Magma is a liquefied mixture of rock, crystals and dissolved gas. While this fits the general description of magma, it has three distinct observed types: basaltic, rhyolitic and andesitic.Continue Reading
Magma types tend to consist of mixtures of silicon dioxide, or molten sand/glass, combined with a varying mix of iron, magnesium, calcium, sodium and potassium, according to Tulane University. This variance is what determines magma's classification. Basaltic magma is high in iron, magnesium and calcium but low in sodium and potassium, while rhyolitic magma is the opposite.
Gases in magma consist mostly of water and carbon dioxide, with small amounts of sulfur, chlorine and flourine gas. This gas is kept dissolved within the magma due to the high pressure involved but escapes to the surface should the pressure on the magma be relieved. Gases emerging from magma are what create its volatile behavior, and in turn, they are largely what cause eruptions. The gas content in different varieties of magma can vary, with rhyolitic magma carrying a very large measurable amount.
Magmas of different types have varying properties, such as viscosity and the observed temperature at which they commonly erupt. Magmas that have higher viscosity have a greater chance to erupt at lower temperatures due to the amount of gas found within them, for instance.Learn more about Volcanoes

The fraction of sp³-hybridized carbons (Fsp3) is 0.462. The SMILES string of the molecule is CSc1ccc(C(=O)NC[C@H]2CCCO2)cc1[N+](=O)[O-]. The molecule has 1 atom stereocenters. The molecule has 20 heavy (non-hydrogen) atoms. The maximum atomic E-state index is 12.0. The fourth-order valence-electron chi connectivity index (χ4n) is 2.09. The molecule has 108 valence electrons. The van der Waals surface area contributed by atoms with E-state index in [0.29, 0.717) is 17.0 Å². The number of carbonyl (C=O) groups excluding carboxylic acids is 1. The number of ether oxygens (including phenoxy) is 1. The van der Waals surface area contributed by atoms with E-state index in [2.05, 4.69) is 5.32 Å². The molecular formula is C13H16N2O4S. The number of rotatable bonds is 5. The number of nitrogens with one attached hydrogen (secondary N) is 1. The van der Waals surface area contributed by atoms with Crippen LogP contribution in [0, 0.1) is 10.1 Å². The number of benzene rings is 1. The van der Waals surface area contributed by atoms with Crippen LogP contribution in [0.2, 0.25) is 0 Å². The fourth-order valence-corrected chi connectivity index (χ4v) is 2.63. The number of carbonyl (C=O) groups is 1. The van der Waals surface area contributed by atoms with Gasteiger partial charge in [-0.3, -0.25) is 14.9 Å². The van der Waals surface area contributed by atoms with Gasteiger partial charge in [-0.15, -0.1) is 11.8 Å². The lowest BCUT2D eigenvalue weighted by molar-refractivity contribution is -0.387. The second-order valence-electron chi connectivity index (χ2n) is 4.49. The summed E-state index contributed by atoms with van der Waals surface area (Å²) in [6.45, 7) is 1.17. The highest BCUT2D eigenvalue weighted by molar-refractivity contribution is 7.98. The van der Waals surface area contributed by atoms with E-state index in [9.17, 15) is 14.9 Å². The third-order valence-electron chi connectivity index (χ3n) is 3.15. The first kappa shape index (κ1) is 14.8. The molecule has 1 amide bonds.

Volcanism is the eruption of magma to the surface of a planet. Molten rock wells up through a vent in the planet's mantle, spewing lava, gases and volcanic material into the surrounding area. Over time, this material hardens and accumulates, creating cone-shaped volcanoes and other structures, such as craters.Full Answer >
Rocks formed from magma in the Earth's mantle are called igneous rocks. However, there are different types of magma. Lava rocks can be basalt, andesite or rhyolite.Full Answer >
The catastrophic Mount Saint Helens volcanic eruption that took place on May 18, 1980 was the result of several factors that began with an accumulation of magma within the mountain's edifice earlier that year. A resulting bulge on the mountain's north flank was further weakened when an earthquake triggered a debris avalanche that relieved the pressure that had been acting as a counter-force to the magma buildup. Relieving the pressure resulted in the water that was contained within the system turning into steam, which then forced its way out explosively through a landslide scar.Full Answer >
When a volcano erupts, magma from beneath the Earth is forced out of the volcano's mouth in the form of molten lava. Large amounts of gases and ash can also be released with the lava, depending on the type of eruption.Full Answer >